Leadership skills in Nursing


Modern healthcare with its multifaceted and complex nature requires nursing leadership professionals who can create effective interdepartmental and facility-wide systems of healthcare delivery while leading a productive and efficient workforce allowing for optimal patient care in any medical setting from private hospitals to government nursing homes.

Nursing leadership is one of the single most important factors in motivating and inspiring nurses to practice at the top of their licensure. While the definition of leadership in nursing often includes qualities such as encouraging, inspirational, and supportive—truly successful nursing leadership must be equipped to evolve as the nursing industry itself experiences ongoing change and shifts.
Leading nurses as a healthcare professional
As nurse leaders become increasingly aware of the correlation between a stronger team and stronger achievements inpatient quality and safety, understanding how to incorporate steps for strategic, long-term success into day-to-day practice is key. In any given day, a nurse leader will problem-solve issues related to bedside care, patient safety, budget constraints, and staffing shortages. Being able to perform well under pressure and balance the myriad of daily challenges is no small endeavour for even the most experienced nurse leader.

Nursing leadership professionals must be able to develop a successful vision for the nursing organization and nurture collaborative relationships among interdepartmental staff and management in an effort to implement that vision. Nurse leaders must apply analytical and problem-solving skills on a daily basis, and provide direct guidance and mentorship to their unit nurses, often acting as a liaison between staff, various levels of management, and the hospital’s executive team.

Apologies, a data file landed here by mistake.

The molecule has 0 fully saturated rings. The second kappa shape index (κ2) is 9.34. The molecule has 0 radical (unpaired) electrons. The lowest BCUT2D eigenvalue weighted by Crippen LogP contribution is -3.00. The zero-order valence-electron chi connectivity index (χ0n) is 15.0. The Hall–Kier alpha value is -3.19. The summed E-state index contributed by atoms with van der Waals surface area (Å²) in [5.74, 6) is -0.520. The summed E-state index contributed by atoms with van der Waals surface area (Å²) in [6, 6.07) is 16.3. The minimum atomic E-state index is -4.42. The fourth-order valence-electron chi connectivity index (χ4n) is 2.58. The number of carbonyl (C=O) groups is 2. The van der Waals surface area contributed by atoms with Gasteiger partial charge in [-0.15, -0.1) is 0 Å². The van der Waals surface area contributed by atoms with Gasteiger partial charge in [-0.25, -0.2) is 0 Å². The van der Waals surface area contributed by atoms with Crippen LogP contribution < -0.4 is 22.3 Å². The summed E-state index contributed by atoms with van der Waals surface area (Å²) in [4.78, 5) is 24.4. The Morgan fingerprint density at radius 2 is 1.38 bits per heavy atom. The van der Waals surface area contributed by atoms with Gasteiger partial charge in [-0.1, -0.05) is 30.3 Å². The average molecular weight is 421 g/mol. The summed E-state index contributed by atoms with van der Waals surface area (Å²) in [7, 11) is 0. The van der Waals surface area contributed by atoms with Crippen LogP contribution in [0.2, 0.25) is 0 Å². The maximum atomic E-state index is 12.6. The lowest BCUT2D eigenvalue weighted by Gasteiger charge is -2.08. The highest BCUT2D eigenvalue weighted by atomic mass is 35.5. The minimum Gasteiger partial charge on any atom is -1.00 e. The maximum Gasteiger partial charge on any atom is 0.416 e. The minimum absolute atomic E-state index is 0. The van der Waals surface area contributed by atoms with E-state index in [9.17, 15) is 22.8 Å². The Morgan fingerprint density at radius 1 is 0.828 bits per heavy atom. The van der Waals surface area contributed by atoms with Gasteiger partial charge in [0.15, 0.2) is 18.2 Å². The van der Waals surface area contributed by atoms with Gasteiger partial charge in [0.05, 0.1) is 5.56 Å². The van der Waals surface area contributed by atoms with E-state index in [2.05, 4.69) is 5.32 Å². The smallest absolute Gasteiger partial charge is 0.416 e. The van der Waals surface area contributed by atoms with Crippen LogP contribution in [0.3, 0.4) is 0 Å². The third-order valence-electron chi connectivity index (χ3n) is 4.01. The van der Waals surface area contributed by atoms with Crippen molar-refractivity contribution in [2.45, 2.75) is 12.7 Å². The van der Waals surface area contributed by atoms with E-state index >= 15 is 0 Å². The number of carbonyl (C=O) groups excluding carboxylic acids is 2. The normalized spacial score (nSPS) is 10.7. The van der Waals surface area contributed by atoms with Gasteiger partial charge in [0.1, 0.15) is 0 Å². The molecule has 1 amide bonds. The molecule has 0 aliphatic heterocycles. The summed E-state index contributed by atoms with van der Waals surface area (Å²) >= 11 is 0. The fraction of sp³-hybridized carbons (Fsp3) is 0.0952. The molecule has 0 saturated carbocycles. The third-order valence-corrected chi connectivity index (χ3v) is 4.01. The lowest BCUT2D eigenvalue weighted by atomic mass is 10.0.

Aside from analyzing reports and dashboards (quality metrics, data, and finances), a nurse leader must also focus on their people. Without a team that feels supported, motivated, and inspired, the nurse leader and the organization will experience negative consequences. A good nurse leader will incorporate a healthy balance of managing people and processes into their daily routines by ensuring staff is recognized for quality improvements, that feedback is encouraged to promote continued success in improving patient care, and a physical presence is maintained (onsite visits, rounding or huddles) to show support and appreciation.

While many leadership qualities in nursing can naturally benefit a nurse leader throughout their career, the willingness and ability to learn new skills will help them succeed in their nurse leadership role. Of all the leadership skills in nursing, agility has to be the most important skill it allows a nurse leader to implement rapid changes that will benefit the organization without sacrificing momentum or losing sight of the overall vision/goal. Additionally, a truly agile nurse leader will be prepared to take on the growing number of paths in their own career. With opportunities to impact patient care on a global level through policymaking, research studies, or new impactful initiatives across the care continuum—agile nurse leaders that are comfortable with thriving during times of unpredictably see the potential for greatness whereas others may see instability as a hindrance.

Effective leadership in nursing practice has been linked to major contributions to the healthcare industry as a whole. Due to the significant impact, nursing leaders have on their direct units and teams, their leadership effectiveness is crucial to determining how patients will ultimately be affected.

While nurses (both new and experienced) are generally understanding of the healthcare industry’s nature of change, they will be better prepared for success in their roles if leadership is able to implement change in a way that allows the unit/team to see the overall benefit of the change, in the least disruptive way possible.
Coping effectively with change
Being visionary and proactive when faced with a healthcare system defined by rapid change and chaos is perhaps the most important of all the qualities listed. Today’s healthcare organizations face continual change in the form of organizational restructuring, quality improvement and employee retention.

Such change brings with it feelings of pride and stress in equal measures. Nurse leaders need to embrace change, adapt to it and in doing so re-energize and empower the workforce.